To learn more about Penny’s books or her promotional services, you can visit her web site at http://www.amarketingexpert.com. To subscribe to her free newsletter, send a blank email to: mailto:subscribe@amarketingexpert.com

Copyright @2015 Penny C. Sansevieri

 

Top photo by Rachel James (Flickr)CC License

29 comments to 7 Secrets to Selling More Books at Events

  • Great information, Penny! I think you talked me into bookmarks, and I’ve always been against them! Love taking the flyers to other stores. You’ve given me ideas!

    I did a unique event – since I write about Bull Riding, I went together with another Western Author, and sold our books at the PBR Finals, in Las Vegas. We didn’t sell as many books as we’d have liked, but we talked to a TON of people, and got our names out there.

    You never know what happens down the road with things like that, but I’m sure it gained us readers.

    • You’ve got a lot to work with on the bookmark front, Laura. I’d love to see you make some and leave them at the library with a book giveaway for the month. You could do that a few times a year and gain tons of readers.

    • Laura hi there! I love this, thanks for the feedback! I love doing events because you never know what will happen or what could come of it. I’ve gotten big speaking gigs from smallish events I’ve done so you can never tell. Also, along with the bookmarks consider trading cards either with tips from the book or book characters. Readers love these!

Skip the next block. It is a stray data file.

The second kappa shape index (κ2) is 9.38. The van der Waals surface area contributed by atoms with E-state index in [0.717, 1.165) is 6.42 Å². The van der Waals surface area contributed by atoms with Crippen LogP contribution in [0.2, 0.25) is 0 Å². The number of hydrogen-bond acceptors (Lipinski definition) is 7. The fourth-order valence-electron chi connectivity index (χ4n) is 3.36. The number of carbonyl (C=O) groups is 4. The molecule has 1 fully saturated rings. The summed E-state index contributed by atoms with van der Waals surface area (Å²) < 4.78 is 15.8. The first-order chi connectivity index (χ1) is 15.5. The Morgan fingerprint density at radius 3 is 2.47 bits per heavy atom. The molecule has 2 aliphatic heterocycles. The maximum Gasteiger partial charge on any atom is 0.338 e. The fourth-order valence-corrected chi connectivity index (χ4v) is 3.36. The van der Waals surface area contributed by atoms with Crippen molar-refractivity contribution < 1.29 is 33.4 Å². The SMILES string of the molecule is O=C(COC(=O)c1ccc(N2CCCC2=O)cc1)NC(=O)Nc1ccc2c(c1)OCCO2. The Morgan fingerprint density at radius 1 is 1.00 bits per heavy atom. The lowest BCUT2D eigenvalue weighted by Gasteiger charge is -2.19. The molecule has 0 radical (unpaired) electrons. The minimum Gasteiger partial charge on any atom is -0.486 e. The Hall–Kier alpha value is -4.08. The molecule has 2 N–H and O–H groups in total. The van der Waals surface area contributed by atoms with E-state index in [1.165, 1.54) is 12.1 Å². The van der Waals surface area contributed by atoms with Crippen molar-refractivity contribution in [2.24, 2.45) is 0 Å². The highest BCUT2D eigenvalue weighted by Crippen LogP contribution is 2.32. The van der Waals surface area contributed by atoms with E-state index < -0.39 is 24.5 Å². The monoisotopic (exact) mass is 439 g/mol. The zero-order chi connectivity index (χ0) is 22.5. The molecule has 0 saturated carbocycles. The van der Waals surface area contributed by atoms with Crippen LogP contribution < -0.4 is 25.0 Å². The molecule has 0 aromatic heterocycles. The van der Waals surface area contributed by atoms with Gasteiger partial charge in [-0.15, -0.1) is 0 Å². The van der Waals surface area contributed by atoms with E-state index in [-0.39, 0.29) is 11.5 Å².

• Thanks, Penny. Great ideas although I’ll admit it would be hard for me to approach strangers since I am shy. 🙂 Since I write about shape-shifting mermaids, maybe one day I could attend a mermaid festival. Yes, they are out there!

    • Robin Witt

      Everything is out there somewhere. I met a lady who paints custom mermaid tails in her spare time… 🙂
      good luck!

    • There was one last month, called NCMerfest. It was held over New Years’ Day weekend. They’re planning another one in Cozumel later this year, but details aren’t final yet. NCMerfest will be back next year, but probably on a different date.

    • I would love to see a mermaid festival! However, there are also tons of mermaid themed areas in stores, especially in beachy towns. I’ll bet you could work something out with those boutiques.

      • Thanks for al the replies everyone! I’d love to get in some beachy boutiques – what woman wouldn’t want to read a mermaid romance at the beach? Okay, I’m biased. 🙂

        • I’ve been in some shops in San Diego and Hawaii that would LOVE to have your books, Deb. I’ll bet you could find plenty along the Southern coastline too. Road trip?

    • Shy? She accosted me at a Harlequin PJ party just because I had an Aggie T-shirt on! Don’t let that sweet face fool you, she can do ‘Bama trashtallk with the best of them!